Storybook-HTML Tutorial – Part 3 – HandlebarJS and Sass Integration

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The second part of the Storybook-HTML tutorial introduced a Styleguide driven documentation and workflow. Very similar to Jina Bolton’s article about Writing an Interface Styleguide some years ago.

Now, the third part of this tutorial series explains, how you can configure Storybook to load HandlebarJS Templates and Scss files (styling specs). With this setup you will be able to have a ready to go interface development tooling. At the end, a simple Landing Page project by Jonas Duri is fully integrated in our Storybook environment. Let’s start!

Starting with a Landingpage

Again, Jonas Duri wrote a wonderful starter tutorial for a Landing Page with Handlebars.JS and Webpack 4. Our next steps are based on his tutorial and available github code.

We will build up that Landing Page Example by Jonas Duri

I highly recommend to read his tutorial, before you continue with the next steps. If you are in hurry and want to start from this current point. then please git checkout the branch feature/add-landing-page-start of my Github Repo. Afterwards, follow these steps.

  1. Copy all files from the Gioni06/build-a-landing-page-with-webpack-4 repo within our Storybook project folder
    1. copy the complete “src” folder into our project folder
    2. copy the complete “build” folder into our project folder
  2. Install new dev-dependencies (edit and extend package.json)
    1. just run the command “npm install” in your terminal
  3. Split the webpack build files into common, dev and production mode for better a Developer UX. (that’s how I personally like it)
    1. Install dev-dependencies clean-webpack-plugin (see more)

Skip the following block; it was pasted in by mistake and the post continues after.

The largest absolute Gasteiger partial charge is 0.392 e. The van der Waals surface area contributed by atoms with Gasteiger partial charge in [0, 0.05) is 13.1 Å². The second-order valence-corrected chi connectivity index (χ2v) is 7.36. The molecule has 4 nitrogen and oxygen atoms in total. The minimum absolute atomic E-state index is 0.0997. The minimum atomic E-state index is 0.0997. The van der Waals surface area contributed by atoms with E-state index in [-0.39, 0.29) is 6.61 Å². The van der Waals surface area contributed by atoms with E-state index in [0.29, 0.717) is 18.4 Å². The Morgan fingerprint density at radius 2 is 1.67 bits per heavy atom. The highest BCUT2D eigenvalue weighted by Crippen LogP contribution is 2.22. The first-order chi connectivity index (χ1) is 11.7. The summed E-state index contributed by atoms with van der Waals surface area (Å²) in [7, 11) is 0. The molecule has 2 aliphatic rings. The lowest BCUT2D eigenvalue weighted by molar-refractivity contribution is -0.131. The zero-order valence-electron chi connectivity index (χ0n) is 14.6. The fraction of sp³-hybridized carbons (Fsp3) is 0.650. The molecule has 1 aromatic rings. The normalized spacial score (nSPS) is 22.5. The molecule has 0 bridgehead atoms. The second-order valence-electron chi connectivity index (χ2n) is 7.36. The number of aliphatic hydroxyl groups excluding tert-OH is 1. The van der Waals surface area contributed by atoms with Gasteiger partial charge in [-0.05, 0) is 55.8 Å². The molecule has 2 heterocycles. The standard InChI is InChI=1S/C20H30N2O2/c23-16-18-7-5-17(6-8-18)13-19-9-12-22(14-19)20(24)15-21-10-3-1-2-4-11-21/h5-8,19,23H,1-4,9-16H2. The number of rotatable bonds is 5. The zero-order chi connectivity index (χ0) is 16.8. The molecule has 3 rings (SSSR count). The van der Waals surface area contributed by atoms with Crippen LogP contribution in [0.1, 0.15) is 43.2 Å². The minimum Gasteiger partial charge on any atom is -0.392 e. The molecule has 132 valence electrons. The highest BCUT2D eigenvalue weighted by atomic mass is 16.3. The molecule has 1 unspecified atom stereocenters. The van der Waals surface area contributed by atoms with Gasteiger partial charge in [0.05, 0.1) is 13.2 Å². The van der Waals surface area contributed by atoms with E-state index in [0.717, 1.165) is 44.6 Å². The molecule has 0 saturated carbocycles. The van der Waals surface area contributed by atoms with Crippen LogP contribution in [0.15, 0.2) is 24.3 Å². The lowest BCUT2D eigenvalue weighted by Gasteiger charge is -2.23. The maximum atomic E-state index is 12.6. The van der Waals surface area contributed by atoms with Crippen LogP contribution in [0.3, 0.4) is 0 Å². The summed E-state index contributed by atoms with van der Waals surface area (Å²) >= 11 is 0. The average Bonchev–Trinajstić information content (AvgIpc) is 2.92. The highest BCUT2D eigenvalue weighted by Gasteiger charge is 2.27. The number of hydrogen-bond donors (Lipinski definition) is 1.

2. Disable webp configuration within image-webpack-loader

You can see all those changes in my two commits from January, the 13th. Just for double check everything, please run this command for development workflow with hot reload (you don’t have to press F5 anymore 😉

If you want to bring your website to production, then run the building process.

Wow, now you have a fully working Landing Page development environment. The npm build result is stored inside folder static-website folder, which you can upload on your webserver, or link your project to Netlify or GitHub pages deployment. Our build process behaves very similar to a pre-rendered static side renderd output with Webpack or a NuxtJS static-Side generation.

Integrate Storybook into your workflow

At the current state, we still suffer of a monolith and not modular development environment. Storybook to the rescue!

The Storybook installation and the website build tools are completely separated from each other. Storybook enhances your development experience, but doesn’t add any hard-wired dependencies (only dev-dependencies) to your project! You can test your Storybook installation with the terminal command ‘npm run storybook’. Everything should look like before. To get really started with development, we must configure Storybook for HandlebarJS and Sass files on the first step. Secondly, we include our templates into Storybook. Let’s start.

Add HandlebarJS to Storybook

It is pretty easy to enable the HandlebarJS Template engine into storybook. You just have to add the Handlebar-loader to the storybook webpack configuration, like this. Please go into the folder “.storybook” and add these few lines to Storybook Webpack configuration.

Now your Storybook is able to deal with HandlebarJS templates. If you work with another Template Engine, then please choose the appropiate Webpack Loader (Mustache, Twig , ESJ LoDash, Nunjucks, ERB) for it . As a prove forStorybook easy configuration, please check out the Twig starter example.